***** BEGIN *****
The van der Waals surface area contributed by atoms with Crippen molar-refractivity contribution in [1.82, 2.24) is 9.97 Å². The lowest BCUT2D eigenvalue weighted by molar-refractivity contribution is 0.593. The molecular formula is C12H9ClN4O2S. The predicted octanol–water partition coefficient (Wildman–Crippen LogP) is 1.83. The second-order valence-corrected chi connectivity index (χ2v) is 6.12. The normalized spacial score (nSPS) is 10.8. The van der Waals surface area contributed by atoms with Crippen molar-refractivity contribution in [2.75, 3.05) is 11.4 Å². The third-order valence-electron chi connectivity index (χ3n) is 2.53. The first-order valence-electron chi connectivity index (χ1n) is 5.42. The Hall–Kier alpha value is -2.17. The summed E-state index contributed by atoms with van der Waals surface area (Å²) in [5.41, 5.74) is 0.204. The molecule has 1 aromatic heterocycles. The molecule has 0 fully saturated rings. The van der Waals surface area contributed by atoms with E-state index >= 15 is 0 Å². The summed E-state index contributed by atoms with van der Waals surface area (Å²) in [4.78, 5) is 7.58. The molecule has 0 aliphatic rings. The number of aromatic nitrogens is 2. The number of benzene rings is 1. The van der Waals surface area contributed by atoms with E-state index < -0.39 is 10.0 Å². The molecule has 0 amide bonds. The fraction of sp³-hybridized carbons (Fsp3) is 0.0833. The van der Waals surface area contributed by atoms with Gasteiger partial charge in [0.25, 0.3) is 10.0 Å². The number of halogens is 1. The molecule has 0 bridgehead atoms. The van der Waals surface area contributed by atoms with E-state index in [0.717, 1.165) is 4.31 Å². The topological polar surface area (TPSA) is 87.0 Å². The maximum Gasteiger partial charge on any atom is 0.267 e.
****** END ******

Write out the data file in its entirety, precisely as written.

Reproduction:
The van der Waals surface area contributed by atoms with Crippen molar-refractivity contribution in [1.82, 2.24) is 9.97 Å². The lowest BCUT2D eigenvalue weighted by molar-refractivity contribution is 0.593. The molecular formula is C12H9ClN4O2S. The predicted octanol–water partition coefficient (Wildman–Crippen LogP) is 1.83. The second-order valence-corrected chi connectivity index (χ2v) is 6.12. The normalized spacial score (nSPS) is 10.8. The van der Waals surface area contributed by atoms with Crippen molar-refractivity contribution in [2.75, 3.05) is 11.4 Å². The third-order valence-electron chi connectivity index (χ3n) is 2.53. The first-order valence-electron chi connectivity index (χ1n) is 5.42. The Hall–Kier alpha value is -2.17. The summed E-state index contributed by atoms with van der Waals surface area (Å²) in [5.41, 5.74) is 0.204. The molecule has 1 aromatic heterocycles. The molecule has 0 fully saturated rings. The van der Waals surface area contributed by atoms with E-state index >= 15 is 0 Å². The summed E-state index contributed by atoms with van der Waals surface area (Å²) in [4.78, 5) is 7.58. The molecule has 0 aliphatic rings. The number of aromatic nitrogens is 2. The number of benzene rings is 1. The van der Waals surface area contributed by atoms with E-state index < -0.39 is 10.0 Å². The molecule has 0 amide bonds. The fraction of sp³-hybridized carbons (Fsp3) is 0.0833. The van der Waals surface area contributed by atoms with Gasteiger partial charge in [0.25, 0.3) is 10.0 Å². The number of halogens is 1. The molecule has 0 bridgehead atoms. The van der Waals surface area contributed by atoms with E-state index in [0.717, 1.165) is 4.31 Å². The topological polar surface area (TPSA) is 87.0 Å². The maximum Gasteiger partial charge on any atom is 0.267 e.